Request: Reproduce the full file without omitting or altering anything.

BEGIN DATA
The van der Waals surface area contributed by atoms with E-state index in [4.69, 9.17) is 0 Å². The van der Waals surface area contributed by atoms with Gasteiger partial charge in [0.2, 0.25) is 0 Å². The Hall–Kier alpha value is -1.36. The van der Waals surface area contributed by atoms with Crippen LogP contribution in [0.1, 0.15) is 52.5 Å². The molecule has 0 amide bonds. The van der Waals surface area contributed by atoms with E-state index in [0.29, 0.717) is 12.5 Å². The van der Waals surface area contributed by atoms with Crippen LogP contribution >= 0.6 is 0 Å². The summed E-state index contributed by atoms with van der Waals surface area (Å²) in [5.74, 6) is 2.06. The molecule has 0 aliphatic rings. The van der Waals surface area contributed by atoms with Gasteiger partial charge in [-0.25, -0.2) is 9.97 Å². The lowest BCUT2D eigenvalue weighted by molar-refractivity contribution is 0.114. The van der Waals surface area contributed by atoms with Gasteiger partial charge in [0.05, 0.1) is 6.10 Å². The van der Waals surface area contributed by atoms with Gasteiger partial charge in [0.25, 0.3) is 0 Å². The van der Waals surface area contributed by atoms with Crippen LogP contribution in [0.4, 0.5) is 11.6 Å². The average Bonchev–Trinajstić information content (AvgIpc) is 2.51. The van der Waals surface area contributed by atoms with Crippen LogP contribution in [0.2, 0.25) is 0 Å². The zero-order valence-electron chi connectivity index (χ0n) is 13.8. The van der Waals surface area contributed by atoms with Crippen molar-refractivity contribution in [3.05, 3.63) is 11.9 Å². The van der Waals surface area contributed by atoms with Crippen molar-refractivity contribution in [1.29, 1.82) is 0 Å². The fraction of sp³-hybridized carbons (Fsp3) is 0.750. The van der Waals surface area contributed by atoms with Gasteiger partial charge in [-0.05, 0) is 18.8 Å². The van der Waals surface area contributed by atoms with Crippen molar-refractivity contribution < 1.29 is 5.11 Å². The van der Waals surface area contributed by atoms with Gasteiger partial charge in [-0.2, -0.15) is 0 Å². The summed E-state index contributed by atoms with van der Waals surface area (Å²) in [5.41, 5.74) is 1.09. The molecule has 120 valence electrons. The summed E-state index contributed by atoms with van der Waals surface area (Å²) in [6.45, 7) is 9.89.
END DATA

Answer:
The van der Waals surface area contributed by atoms with E-state index in [4.69, 9.17) is 0 Å². The van der Waals surface area contributed by atoms with Gasteiger partial charge in [0.2, 0.25) is 0 Å². The Hall–Kier alpha value is -1.36. The van der Waals surface area contributed by atoms with Crippen LogP contribution in [0.1, 0.15) is 52.5 Å². The molecule has 0 amide bonds. The van der Waals surface area contributed by atoms with E-state index in [0.29, 0.717) is 12.5 Å². The van der Waals surface area contributed by atoms with Crippen LogP contribution >= 0.6 is 0 Å². The summed E-state index contributed by atoms with van der Waals surface area (Å²) in [5.74, 6) is 2.06. The molecule has 0 aliphatic rings. The van der Waals surface area contributed by atoms with Gasteiger partial charge in [-0.25, -0.2) is 9.97 Å². The lowest BCUT2D eigenvalue weighted by molar-refractivity contribution is 0.114. The van der Waals surface area contributed by atoms with Gasteiger partial charge in [0.05, 0.1) is 6.10 Å². The van der Waals surface area contributed by atoms with Gasteiger partial charge in [0.25, 0.3) is 0 Å². The van der Waals surface area contributed by atoms with Crippen LogP contribution in [0.4, 0.5) is 11.6 Å². The average Bonchev–Trinajstić information content (AvgIpc) is 2.51. The van der Waals surface area contributed by atoms with Crippen LogP contribution in [0.2, 0.25) is 0 Å². The zero-order valence-electron chi connectivity index (χ0n) is 13.8. The van der Waals surface area contributed by atoms with Crippen molar-refractivity contribution in [3.05, 3.63) is 11.9 Å². The van der Waals surface area contributed by atoms with Crippen molar-refractivity contribution in [1.29, 1.82) is 0 Å². The fraction of sp³-hybridized carbons (Fsp3) is 0.750. The van der Waals surface area contributed by atoms with Gasteiger partial charge in [-0.05, 0) is 18.8 Å². The van der Waals surface area contributed by atoms with Crippen molar-refractivity contribution < 1.29 is 5.11 Å². The van der Waals surface area contributed by atoms with Gasteiger partial charge in [-0.2, -0.15) is 0 Å². The summed E-state index contributed by atoms with van der Waals surface area (Å²) in [5.41, 5.74) is 1.09. The molecule has 120 valence electrons. The summed E-state index contributed by atoms with van der Waals surface area (Å²) in [6.45, 7) is 9.89.